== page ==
I was mesmerised, confused, enchanted, bewitched. Like many who saw it first time around – overall, it was the energy that totally captivated me. But beyond that, there was a raft of elements that were going on that made it fascinating. In a sense, Quadrophenia is a classic “Boy meets girl loses girl” type of film – a bit like West Side Story meets Saturday Night Fever – but the great thing was it was OUR story – a believable British film – one of very few.

Why do you think it has earned such a special place in the hearts of so many people over the last 35 years?

It’s the template for a generation; a blueprint for living. It’s a fierce reflection of youth – and that’s at the core of its appeal for me. That time period of 16-19 has a golden glow around it for many – and that is a time many of us reference as the most exciting period of our life. I haven’t heard anyone say, “I remember how great it was to be 27 or 35” No – it’s that time as teenagers that many of us remember as a slightly whacky period, and Quadrophenia is all about that.

Jimmy’s choice of Fred Perry Shirt and parka made it very easy for the kids on the street to emulate the leading character’s style. Do you think that helped people feel connected with the film? 

Fred Perry like Quadrophenia never goes out of style – it was a wise choice of apparel – and ensures that the film will look eternally cool. I am not surprised Fred Perry formed a large part of Jimmy’s uniform during the film.

Quadrophenia has almost become the definitive historical document of Mod culture in Britain. Do you think of Quadrophenia as a second hand account of 1960s British youth subculture, or more as a first hand artefact of the 78-81 Mod revival? 

It’s a good question and the answer is that it is actually a bit of both. If it was a straight reflection of 1960s life – it would fail – as it carries much of the fury of the late 70s Punk attitude. So welded together it is a very powerful, believable document.

What was the most surprising fact you un-earthed whilst researching the book?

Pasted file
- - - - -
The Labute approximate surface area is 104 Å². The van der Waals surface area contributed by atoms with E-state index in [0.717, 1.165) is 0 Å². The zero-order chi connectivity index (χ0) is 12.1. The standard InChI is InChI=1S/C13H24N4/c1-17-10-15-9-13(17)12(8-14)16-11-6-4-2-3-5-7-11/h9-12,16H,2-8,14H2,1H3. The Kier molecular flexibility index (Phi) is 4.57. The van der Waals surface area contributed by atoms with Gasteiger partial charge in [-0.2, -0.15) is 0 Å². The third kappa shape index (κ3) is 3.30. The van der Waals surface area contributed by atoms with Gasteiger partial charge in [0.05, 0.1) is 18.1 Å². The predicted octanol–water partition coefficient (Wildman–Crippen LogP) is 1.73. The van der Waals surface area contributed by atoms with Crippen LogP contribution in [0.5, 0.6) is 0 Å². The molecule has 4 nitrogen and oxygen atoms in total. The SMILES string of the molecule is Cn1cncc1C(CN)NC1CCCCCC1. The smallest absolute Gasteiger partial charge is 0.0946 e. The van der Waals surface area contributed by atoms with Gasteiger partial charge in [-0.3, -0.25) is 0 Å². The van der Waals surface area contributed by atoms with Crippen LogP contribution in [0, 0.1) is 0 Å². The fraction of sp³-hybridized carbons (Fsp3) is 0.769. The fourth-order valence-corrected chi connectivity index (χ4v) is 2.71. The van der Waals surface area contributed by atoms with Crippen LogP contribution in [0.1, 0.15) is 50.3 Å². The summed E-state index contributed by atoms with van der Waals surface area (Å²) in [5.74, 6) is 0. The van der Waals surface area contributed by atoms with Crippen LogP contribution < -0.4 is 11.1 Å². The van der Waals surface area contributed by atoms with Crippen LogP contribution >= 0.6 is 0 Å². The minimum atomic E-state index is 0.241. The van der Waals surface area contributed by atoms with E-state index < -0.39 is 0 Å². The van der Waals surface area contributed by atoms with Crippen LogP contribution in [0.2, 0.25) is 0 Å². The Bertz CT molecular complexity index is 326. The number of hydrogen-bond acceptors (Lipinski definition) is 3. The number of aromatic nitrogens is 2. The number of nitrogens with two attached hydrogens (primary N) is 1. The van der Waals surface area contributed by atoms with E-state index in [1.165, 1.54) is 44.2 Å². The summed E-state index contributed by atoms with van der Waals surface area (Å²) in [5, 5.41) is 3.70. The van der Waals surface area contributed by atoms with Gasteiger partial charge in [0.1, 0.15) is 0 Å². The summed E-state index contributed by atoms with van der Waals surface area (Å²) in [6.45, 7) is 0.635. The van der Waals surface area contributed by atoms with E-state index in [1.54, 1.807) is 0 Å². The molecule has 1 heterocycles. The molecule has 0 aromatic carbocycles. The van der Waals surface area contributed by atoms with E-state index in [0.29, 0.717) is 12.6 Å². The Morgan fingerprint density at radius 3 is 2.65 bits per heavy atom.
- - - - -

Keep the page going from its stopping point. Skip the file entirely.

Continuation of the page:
In my researches I came across the story of a young Mod who actually fell to his death over a Brighton cliff in 1964 following the riots. It fascinated me, and I was intrigued to whether it inspired the album. Pete Townshend relayed to me that it did not, and he was surprised that it had happened - but then I found out that the boy’s brother went onto work for The Who and was a close friend of Townshend. So, it’s incredible – and if people are interested, the whole story is on a blog here.

You’ve written extensively about cult British cinema, including other iconic films such as ‘Get Carter’, and ‘A Clockwork Orange’. Do you think there have been any true Brit cult classics since Quadrophenia?

Very few to be honest – I would say Meantime (also starring Phil Daniels) is a bona fide British cult film, but few have seen it and it hasn’t got the romance of Quadrophenia. I wince when I hear films that are made in the style of a “cult” film because it doesn’t really happen that way – and with the internet, will probably never happen again in the future. Trainspotting and Withnail & I for me are probably the most famous cult films since Quadrophenia. While Trainspotting borrows heavily from Quadrophenia in terms of gang mentality and energy, Withnail and I is a bona fide cult object – the fanaticism to the film is very similar to those who follow Quadrophenia, and has endured generation after generation.

There’s been a lot of speculation in the last 35 years about the ending of Quadrophenia. Where do you think Jimmy Cooper is today?

Ha ha! What a great question. I think Jimmy is probably in a council flat – probably somewhere on the south coast - in his late sixties. He probably fathered a few kids in his time – not least the one with Steph! I sort of imagine life has been hard for him, and that he was unemployed a lot. In his quieter, reflective moments – he probably looks back on his time on the Mod trail – with great fondness – as we all do!


You can order Simon Wells' "Quadrophenia: A Way of Life" from Countdown Books, along with their other excellent titles dealing with British Subcultures of the Twentieth Century.